An Andean Bear Adventure (Part II)

What does it take to care for an Andean bear? In March, Smithsonian’s National Zoo and Conservation Biology Institute (SCBI) staff returned to Peru—the bears’ home turf—to share their expertise. Hosted by Inkaterra Association and Peruvian Protected Area Network, the Andean Conservation Workshop brought together 40 conservation professionals from the Smithsonian, Peru, Bolivia and Columbia to exchange ideas and best practices.

Learn about the trip in this Q&A with SCBI Center for Conservation and Sustainability director Francisco Dallmeier, Zoo curator Craig Saffoe, chief veterinarian Don Neiffer, nutritionist Erin Kendrick and animal keeper Sara Colandrea.

Why did you travel to Peru?

Dallmeier: It’s been a year since Crag Saffoe, Don Neiffer and I traveled to the Machu Picchu Sanctuary. Because our last trip was such a great success, we wanted to expand the Andean Conservation Workshop and invited our colleagues from the Zoo—nutritionist Erin Kendrick and animal keeper Sara Colandrea—to join us and share their expertise. Our work at SCBI and the Zoo encompasses such a wide variety of backgrounds—in-situ and ex-situ conservation, veterinary medicine, husbandry and breeding management, nutrition, enrichment and training—that we were uniquely suited to help lead this workshop.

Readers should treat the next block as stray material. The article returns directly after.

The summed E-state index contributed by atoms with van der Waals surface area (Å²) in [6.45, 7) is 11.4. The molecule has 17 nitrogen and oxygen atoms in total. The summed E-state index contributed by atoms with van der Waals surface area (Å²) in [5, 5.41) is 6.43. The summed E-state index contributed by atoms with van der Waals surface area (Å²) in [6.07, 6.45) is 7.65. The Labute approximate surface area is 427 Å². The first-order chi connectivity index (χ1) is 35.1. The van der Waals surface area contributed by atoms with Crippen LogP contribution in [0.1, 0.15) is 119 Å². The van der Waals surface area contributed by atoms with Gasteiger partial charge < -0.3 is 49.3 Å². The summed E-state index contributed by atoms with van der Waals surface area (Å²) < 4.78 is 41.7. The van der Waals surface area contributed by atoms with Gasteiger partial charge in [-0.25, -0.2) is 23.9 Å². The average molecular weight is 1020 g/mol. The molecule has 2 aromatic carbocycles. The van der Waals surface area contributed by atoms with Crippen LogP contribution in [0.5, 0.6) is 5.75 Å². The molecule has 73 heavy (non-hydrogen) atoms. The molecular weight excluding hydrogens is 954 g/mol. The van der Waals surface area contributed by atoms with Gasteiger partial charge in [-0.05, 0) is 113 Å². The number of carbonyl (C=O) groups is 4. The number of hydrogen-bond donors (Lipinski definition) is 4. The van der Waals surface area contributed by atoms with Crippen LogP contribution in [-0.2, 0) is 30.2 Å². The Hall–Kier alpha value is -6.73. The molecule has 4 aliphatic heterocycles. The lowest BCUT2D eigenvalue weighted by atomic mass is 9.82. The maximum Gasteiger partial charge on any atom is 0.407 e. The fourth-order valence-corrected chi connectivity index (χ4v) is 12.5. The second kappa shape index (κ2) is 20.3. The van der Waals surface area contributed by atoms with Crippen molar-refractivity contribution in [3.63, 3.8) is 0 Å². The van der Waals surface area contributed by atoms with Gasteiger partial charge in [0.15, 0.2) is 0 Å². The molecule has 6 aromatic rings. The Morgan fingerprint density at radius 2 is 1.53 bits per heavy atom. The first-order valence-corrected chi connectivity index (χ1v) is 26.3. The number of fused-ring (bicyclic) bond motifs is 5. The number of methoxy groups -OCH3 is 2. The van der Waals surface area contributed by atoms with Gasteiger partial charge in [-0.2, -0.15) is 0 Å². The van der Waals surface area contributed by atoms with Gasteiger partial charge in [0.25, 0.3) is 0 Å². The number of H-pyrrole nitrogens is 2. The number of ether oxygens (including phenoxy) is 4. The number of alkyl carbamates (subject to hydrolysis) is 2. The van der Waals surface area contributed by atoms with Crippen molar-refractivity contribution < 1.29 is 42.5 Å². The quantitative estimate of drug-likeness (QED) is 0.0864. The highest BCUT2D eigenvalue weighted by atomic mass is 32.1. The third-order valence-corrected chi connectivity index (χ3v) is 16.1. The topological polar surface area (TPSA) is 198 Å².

This year, the workshop expanded to include not only our colleagues from Peru but also Bolivia and Columbia. Many of them work at rescue and breeding facilities in the region. The bigger the network of conservationists working to protect and advance the future of this species, the more powerful our efforts will be.

What skills did you teach?

Neiffer: We reviewed the process and techniques of safely anesthetizing and performing basic physical and diagnostic exams on the bears. One bear that we examined was a 29-year-old male who was quite overweight last year. Since then, the staff at Inkaterra have made improvements to his diet, though he’s still a bit more calorically enhanced than we would like.